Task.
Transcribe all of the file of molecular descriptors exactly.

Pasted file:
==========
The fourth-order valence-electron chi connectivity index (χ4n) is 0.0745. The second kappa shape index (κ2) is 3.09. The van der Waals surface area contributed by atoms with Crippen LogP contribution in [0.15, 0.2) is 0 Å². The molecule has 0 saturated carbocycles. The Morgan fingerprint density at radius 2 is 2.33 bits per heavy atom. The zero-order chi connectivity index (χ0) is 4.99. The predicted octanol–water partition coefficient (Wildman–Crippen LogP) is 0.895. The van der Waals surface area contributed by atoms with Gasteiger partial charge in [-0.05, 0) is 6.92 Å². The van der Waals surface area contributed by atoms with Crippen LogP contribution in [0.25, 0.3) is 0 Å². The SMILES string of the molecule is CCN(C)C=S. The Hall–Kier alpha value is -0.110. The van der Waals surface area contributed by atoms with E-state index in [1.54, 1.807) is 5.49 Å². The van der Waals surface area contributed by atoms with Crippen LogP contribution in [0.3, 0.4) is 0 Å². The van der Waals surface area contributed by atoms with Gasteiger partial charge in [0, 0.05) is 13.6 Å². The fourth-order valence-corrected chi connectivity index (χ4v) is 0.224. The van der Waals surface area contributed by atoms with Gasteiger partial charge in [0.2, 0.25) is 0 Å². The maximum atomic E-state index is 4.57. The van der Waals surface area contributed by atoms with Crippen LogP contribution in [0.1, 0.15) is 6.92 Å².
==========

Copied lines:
The fourth-order valence-electron chi connectivity index (χ4n) is 0.0745. The second kappa shape index (κ2) is 3.09. The van der Waals surface area contributed by atoms with Crippen LogP contribution in [0.15, 0.2) is 0 Å². The molecule has 0 saturated carbocycles. The Morgan fingerprint density at radius 2 is 2.33 bits per heavy atom. The zero-order chi connectivity index (χ0) is 4.99. The predicted octanol–water partition coefficient (Wildman–Crippen LogP) is 0.895. The van der Waals surface area contributed by atoms with Gasteiger partial charge in [-0.05, 0) is 6.92 Å². The van der Waals surface area contributed by atoms with Crippen LogP contribution in [0.25, 0.3) is 0 Å². The SMILES string of the molecule is CCN(C)C=S. The Hall–Kier alpha value is -0.110. The van der Waals surface area contributed by atoms with E-state index in [1.54, 1.807) is 5.49 Å². The van der Waals surface area contributed by atoms with Crippen LogP contribution in [0.3, 0.4) is 0 Å². The van der Waals surface area contributed by atoms with Gasteiger partial charge in [0, 0.05) is 13.6 Å². The fourth-order valence-corrected chi connectivity index (χ4v) is 0.224. The van der Waals surface area contributed by atoms with Gasteiger partial charge in [0.2, 0.25) is 0 Å². The maximum atomic E-state index is 4.57. The van der Waals surface area contributed by atoms with Crippen LogP contribution in [0.1, 0.15) is 6.92 Å².